Fossils from the family this fern belongs to had already been found from 220 million year-old rocks that were recognizable as the living species Osmunda claytonia — the interrupted fern — and other fossils from the Mesozoic have been found that are virtually indistinguishable from other genera and species in the fern’s family, the Osmundaceae (the royal ferns). But microscopic preservation of this quality has rarely been seen in any fossils before.


Via Dr. Stefan Gruenwald
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Microscopic Diamonds Suggest Cosmic Impact Responsible for Younger Dryas Climate Change 12,800 Years Ago

Microscopic Diamonds Suggest Cosmic Impact Responsible for Younger Dryas Climate Change 12,800 Years Ago | Pal@eomatica | Scoop.it

A new study published in The Journal of Geology provides support for the theory that a cosmic impact event over North America some 13,000 years ago caused a major period of climate change known as the Younger Dryas stadial, or “Big Freeze.”

 

Around 12,800 years ago, a sudden, catastrophic event plunged much of the Earth into a period of cold climatic conditions and drought. This drastic climate change—the Younger Dryas—coincided with the extinction of Pleistocene megafauna, such as the saber-tooth cats and the mastodon, and resulted in major declines in prehistoric human populations, including the termination of the Clovis culture.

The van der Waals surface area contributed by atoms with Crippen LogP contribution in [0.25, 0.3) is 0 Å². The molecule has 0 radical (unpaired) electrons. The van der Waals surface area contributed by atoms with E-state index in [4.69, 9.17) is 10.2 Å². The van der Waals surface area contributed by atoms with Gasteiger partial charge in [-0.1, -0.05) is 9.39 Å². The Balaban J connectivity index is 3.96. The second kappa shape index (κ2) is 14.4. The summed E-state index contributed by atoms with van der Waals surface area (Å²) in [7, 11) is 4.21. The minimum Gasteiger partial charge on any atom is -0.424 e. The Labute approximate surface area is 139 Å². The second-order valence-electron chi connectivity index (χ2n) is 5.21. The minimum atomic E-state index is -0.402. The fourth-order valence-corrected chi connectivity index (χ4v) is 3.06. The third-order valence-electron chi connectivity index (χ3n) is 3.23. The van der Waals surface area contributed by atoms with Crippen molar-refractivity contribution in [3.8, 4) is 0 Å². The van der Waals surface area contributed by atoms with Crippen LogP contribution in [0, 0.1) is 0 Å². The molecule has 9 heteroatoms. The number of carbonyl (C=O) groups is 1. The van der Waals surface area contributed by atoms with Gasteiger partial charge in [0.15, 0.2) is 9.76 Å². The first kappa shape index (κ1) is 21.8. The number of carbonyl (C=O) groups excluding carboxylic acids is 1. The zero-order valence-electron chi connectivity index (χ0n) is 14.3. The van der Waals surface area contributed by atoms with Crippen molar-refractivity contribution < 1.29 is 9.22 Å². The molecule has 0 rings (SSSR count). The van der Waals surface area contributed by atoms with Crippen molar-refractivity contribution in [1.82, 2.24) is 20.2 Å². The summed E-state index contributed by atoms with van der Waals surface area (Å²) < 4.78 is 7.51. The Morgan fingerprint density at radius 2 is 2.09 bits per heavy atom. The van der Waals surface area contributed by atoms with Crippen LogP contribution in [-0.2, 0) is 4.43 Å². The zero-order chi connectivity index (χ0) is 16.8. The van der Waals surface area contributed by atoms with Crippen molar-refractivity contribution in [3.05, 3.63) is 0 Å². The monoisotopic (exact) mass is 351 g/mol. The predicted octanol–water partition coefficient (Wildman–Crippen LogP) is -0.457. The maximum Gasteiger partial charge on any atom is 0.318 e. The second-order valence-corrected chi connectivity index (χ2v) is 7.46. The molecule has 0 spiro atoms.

With limited evidence, several rival theories have been proposed about the event that sparked this period, such as a collapse of the North American ice sheets, a major volcanic eruption, or a solar flare.

 

However, in a study published in The Journal of Geology, an international group of scientists analyzing existing and new evidence have determined a cosmic impact event, such as a comet or meteorite, to be the only plausible hypothesis to explain all the unusual occurrences at the onset of the Younger Dryas period.

 

Researchers from 21 universities in 6 countries believe the key to the mystery of the Big Freeze lies in nanodiamonds scattered across Europe, North America, and portions of South America, in a 50-million-square-kilometer area known as the Younger Dryas Boundary (YDB) field.